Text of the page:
Often — very often, actually — patients struggle at the level they’re on. (E.g., not gaining weight quickly enough, or overall symptoms being too severe.) In these cases, we would receive a warning or two (three, if you were lucky) that if you didn’t improve, you would have to be moved to the next higher level of care.

That makes sense. The problem is that many patients cannot move to higher levels of care for logistical reasons (the most common of which is that insurance will not cover them). And yet, for whatever reason, that rarely factors in to the decision. If a patient is too sick for a particular level of care, then she has to leave. If she can’t find a way to that higher level of care, she’s given a list of referrals to support groups (and it’s her responsibility to contact them).

Perhaps this move is supposed to be a hint of “healthy” intimidation, a lesson in how much responsibility one must take for her own recovery. Perhaps it is born of the legal implications if a center were to remain responsible for a high-risk patient. I don’t know. I’m not a clinician, and I don’t know how to run a treatment center. But personally, I find it baffling that this situation can happen at all, to say nothing of the frequency at which I saw it happen. I understand that rules, policies, and procedures are in place to keep patients safe. But what about factoring context into a patient’s treatment? Why is it okay to discharge a sick patient to no care whatsoever (because if she’s too sick for PHP, she certainly won’t be allowed into IOP) simply because she is not well enough for one level and doesn’t have the means to go to the higher level?

Through the loophole

My Renfrew journey ended in a similar fashion. I discharged from the intensive outpatient program in June of 2014. At that point, I had been in treatment for six solid months. In the weeks before my discharge, I began to struggle a lot. I’d found it difficult to adjust to the IOP program and to being back at work. But mostly, I was simply worn out — treatment fatigue, through and through.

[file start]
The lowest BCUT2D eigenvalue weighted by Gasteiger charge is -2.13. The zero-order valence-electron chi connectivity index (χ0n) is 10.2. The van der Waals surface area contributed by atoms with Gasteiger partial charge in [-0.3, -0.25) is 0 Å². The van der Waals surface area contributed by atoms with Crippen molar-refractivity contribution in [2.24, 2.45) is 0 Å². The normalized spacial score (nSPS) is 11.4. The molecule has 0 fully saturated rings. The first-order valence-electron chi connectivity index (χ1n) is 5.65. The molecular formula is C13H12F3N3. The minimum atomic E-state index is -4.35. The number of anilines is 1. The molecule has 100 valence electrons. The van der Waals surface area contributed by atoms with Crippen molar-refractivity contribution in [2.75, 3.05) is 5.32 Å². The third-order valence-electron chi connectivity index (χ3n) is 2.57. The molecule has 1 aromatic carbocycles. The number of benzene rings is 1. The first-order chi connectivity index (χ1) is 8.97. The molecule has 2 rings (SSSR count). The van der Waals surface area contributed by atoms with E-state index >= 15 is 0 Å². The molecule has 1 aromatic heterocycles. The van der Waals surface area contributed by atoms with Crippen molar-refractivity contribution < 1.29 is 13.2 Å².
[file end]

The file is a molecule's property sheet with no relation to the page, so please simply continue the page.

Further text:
I told my IOP therapist that I was beginning to think that the program was no longer helping me, and wondered whether I should just discharge to outpatient treatment. I had said this believing it would open a discussion, but apparently my therapist agreed wholeheartedly. I was discharged within a week.

Within two months, I’d relapsed. I called my IOP therapist and asked if I could return to treatment. Now that I’d spent some time away, I said, I felt that I would be able to put renewed energy and effort into the recovery process.

The response was a strictly-business email saying that, given my reasons for discharge in June, it would not be appropriate to readmit to Renfrew at that time.

I panicked. I called and begged them to reconsider. Then I called and begged for recommendations to a program that would take me. But the decision was final and that was the end of it. I was no longer within the purview of their care.

Learning to trust the journey Thin and the Treatment LoopholeUltimately, this rejection was the proverbial blessing in disguise. I admitted instead to Monte Nido, and, twice now, I’ve had remarkably helpful experiences there. Their philosophy of full recovery was water for my parched spirit. I’ve felt continually supported by the EDTNY community and know that I will always be welcomed back if ever I need the support.

So, in the end, I’m grateful that the Renfrew snafu occurred. But it took a long time to accept what happened and to work through the abandonment and trust issues that it aggravated in me. To me, what that rejection meant was that I am, in fact, alone in this fight. It meant that I would be supported and encouraged only to the extent that I do things the way I’m told to do them. It meant that I was beyond their help.

I have to wonder whether Polly, too, took in these subtle messages.